And that "short-circuit" usually involves the steps you outlined. If they accept the fact and then expand upon it with their own experience, it not only makes them feel that they are being reasonable by accepting the fact, but insightful because they can add to it with their anecdote.

    Few people realize that is a complete and absolute fallacy, and you don't have to study logic and argumentation to realize that a person's personal experiences usually have no bearing on something that happens independently of the person.

    But thinking they have an answer makes them feel good and have control of their world.

    That is why I've cultivated the desire to NOT want to answer something right away. I'd rather research something and then reflect about it. I'm not afraid to say "I don't know" or "this is what it seems to me, but I'm not sure" or "I'll get back to you on that". If I care enough to research something then I'm more knowledgeable and I haven't acted on false beliefs. Or made a complete ass of myself.

  2. One of the things that annoys me most about British politicians is their total inability to have a sensible conversation about drugs policy.

  3. Does the national statistics include drug-tourists? I visited 'Dam some time ago and my experiences with the city ain't so unambiguous. I would estimate around 10-20% of people I encountered looked more or less stoned. And I would guess most of them were not Dutch.

    And though I support more liberal and pragmatic approach on drugs, I would not want the kind of tourist-culture back home what I've seen in Amsterdam. The idea of raising kids around such great number of "less responsible" adults (in the open) gives me shivers.

  4. Knacker, those stats don't include drug tourists. Also, it's my experience that most tourists don't hang out in the areas that locals are hanging out in (particularly when we're talking about Haarlem and other places), so I don't think you were seeing a representative sample. That being said, even in the "tourist" areas, I'd be astonished to meet "10-20% of people" stoned, unless it was a Saturday night in the Red Light District or something like that.

    And I should add that Dutch children are the happiest in Europe and are probably some of the happiest in the world. And it's because of the culture and lifestyle here, not because of "drugs". Given how successful this country is and how happy the children are, they're doing something right.

  5. My only issue with your thesis is the expectation that the US can have a coherent dialogue on a subject. I don't think _that_ is possible due to epidemic levels of belief and faith. Policymakers here pride themselves on ignorance & beliefs that are clearly out of synch with observable, measurable, objective reality.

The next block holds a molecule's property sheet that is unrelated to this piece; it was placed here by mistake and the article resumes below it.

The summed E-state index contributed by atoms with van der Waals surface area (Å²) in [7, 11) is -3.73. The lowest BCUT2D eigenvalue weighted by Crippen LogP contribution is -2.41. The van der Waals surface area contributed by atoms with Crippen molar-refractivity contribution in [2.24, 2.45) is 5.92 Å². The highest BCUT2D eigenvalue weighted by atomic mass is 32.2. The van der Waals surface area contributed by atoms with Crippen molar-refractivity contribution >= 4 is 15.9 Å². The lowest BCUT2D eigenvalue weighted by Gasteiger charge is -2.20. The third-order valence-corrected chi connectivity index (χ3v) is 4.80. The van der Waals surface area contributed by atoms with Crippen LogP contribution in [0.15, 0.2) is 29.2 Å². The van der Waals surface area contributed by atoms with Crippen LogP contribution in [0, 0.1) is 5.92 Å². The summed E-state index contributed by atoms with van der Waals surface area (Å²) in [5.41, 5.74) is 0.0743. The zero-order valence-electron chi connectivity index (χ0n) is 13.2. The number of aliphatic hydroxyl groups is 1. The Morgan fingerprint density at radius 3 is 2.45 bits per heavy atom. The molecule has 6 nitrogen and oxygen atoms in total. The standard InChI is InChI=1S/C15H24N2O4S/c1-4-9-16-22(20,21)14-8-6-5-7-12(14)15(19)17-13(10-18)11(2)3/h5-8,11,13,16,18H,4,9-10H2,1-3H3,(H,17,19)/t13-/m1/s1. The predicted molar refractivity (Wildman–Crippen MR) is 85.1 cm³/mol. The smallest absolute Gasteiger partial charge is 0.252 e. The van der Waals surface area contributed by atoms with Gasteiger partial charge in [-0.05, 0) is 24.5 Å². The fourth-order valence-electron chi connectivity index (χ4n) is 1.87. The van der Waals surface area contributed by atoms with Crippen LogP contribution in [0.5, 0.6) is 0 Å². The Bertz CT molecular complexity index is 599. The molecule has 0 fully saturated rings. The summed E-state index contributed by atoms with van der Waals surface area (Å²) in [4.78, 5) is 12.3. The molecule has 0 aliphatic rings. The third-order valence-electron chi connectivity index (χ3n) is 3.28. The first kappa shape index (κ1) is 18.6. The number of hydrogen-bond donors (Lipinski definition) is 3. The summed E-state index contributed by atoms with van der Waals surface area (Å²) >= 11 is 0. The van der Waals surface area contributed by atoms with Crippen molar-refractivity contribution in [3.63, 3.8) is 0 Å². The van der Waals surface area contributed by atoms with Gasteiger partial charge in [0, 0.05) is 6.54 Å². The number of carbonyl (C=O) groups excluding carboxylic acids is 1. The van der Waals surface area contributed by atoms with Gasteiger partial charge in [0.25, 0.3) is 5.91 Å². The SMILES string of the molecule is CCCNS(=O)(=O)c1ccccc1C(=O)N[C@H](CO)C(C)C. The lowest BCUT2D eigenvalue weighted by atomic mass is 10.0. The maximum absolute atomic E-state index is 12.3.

Your current argument would simply be met with a quote from the cartoon South Park: "drugs are bad, m'kay?". The tenets of the movie Idiocracy apply here: combat reality with simplistic rhetoric. "It's what plants crave."

    Until the actual war in the War on Drugs starts to affect more than just Mexicans (known by the racists as "illegals" regardless if they're at home or not (never let facts get in the way)), this death and destruction elsewhere will continue to bolster the ignorant opinions that the poor bring problems on themselves and that tremendously bad policy has nothing to do with it.

    Until then, the binary world view of Bad vs. Good will trump the actual solutions to the problems we create for ourselves and others... Like legalising drugs.

  6. @knack: time falling victim to what @winterr said about personal anecdote. You're also falling victim to the "for the children" rhetorical argument, which is poppycock. The US has a higher penetration of drug use already, compared to Holland. Therefore, more drugs are consumed in front of children _already_ in the US. Legalization would decrease crime & ultimately drug use, not to mention violence. Legalise drugs! For the children!

  7. Dutch drug laws are just as screwy.

    It's legal to buy pot.

    It's legal to grow pot (in my gemeente we can have 5 plants per individual).

    It's legal to sell it from a cafe with a license.

    But it's illegal to have a hemp nursery. Meaning, where do those cafe's get their pot? They have to get it illegally from somewhere. That somewhere is lots and lots and lots of hennepkwekkerijen— in attics, closed-off rooms and back yards. Which is completely retarded. Though I know several people who earn the majority of their money (black) doing just this.

    So just the other day someone decided to put a pot plant in the front yard of the local police station.

    Laws are written by legislators and those people obviously have... issues. Like giant breaks in logic.

  8. The illegality of Dutch hemp nurseries seems prudent. Legal hemp nurseries could trigger an American military response.